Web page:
Mike Schaeffer's Blog

Articles with tag: in-memoriam
May 17, 2005

For some reason, I've been thinking a lot lately about Seymour Cray. When I was growing up, I remember asking my dad about who made the fastest computers in the world, and the answer at the time was Cray. I don't know if he meant the man or the company, but for a while both were true. I suppose it made an impression.

I've found a bunch of good things online about the man and his work:

Reading through them, a couple of things made impressions on me:

  • He didn't mind throwing bad ideas away (or saving them for later). The Cray 1 took a very different approach from the CDC 8600.
  • Cray failed a lot. He was always pushing the limits and taking risks, and paid the price of those risks. The CDC 8600 failed, as did several designs for the Cray 2. The Cray 3 failed to sell, and the 4 doesn't seem to have hit the prototype stage at all. Even the Cray 2 doesn't seem to have been an unqualified success, thanks to issues with memory bandwidth.
  • He had a very 'startup mentality'. His career seems to be a repeating story of initial success, spin off lab, and spin off company.
  • A lot of his design problems weren't electronic at all. He seems to have struggled as much (if not more) with packaging and cooling as with anything else.
  • He had a keen sense of style. With the possible exception of the Connection Machine CM-1/2, his machines were the most visually striking of the major supercomputers. Maybe it's superficial, but it can't have hurt the sales or publicity.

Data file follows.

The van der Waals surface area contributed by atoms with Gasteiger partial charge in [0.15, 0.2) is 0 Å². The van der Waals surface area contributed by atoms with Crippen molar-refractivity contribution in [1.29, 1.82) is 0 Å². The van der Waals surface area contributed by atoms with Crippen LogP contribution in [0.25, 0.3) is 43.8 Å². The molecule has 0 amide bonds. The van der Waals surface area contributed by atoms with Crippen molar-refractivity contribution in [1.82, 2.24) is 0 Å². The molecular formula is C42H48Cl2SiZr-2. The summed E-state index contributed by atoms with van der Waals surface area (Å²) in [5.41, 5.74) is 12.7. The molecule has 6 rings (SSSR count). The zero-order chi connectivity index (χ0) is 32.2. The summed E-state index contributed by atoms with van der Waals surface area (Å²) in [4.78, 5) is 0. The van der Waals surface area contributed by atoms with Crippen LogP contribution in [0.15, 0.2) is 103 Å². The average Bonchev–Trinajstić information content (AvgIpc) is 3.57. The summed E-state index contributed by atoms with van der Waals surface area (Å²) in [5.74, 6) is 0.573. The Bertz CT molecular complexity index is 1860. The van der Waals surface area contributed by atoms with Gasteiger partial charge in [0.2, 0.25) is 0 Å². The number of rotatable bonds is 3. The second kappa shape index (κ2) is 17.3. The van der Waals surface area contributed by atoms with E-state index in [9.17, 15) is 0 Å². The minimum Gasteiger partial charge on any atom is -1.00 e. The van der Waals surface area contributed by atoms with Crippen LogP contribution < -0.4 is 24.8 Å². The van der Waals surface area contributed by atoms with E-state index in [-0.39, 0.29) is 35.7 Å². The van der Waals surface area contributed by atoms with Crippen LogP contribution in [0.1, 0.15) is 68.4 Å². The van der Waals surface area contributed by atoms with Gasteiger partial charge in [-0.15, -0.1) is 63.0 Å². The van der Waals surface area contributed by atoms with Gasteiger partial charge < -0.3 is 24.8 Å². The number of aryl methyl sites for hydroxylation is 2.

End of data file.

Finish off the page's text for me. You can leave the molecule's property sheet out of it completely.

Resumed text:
• He knew what he had accomplished. There's a story about his suprise when Steve Chen developed the X-MP from the Cray 1 and doubled (?) the performance. Of course, the story goes on to describe how Cray ended up appreciating the new design.

Anyway, I have nothing but the utmost respect for the man and his accomplishments. R.I.P, Mr. Cray.

February 27, 2005

Reading Slashdot today, I heard that Jef Raskin has passed away from cancer. If you don't know who Jef is, it's safe to say that you have been influenced by his ideas if you're reading this blog.

Dr. Raskin was one of the first human interface experts to contribute to and be involved in the Apple Macintosh. computer. While it's true that the design took a different direction from some of his initial ideas, he played a major role in defining the user interface ethic of the Macintosh, and consequently basically every other major computer interface.

After leaving Apple, Jef went on to continue his ideas with the SwyftCard and Canon Cat. The best articulation I've seen of his ideas regarding interface design is in his book, The Humane Interface. He has also put a great deal of his work on his personal website.

This is a sad day, indeed.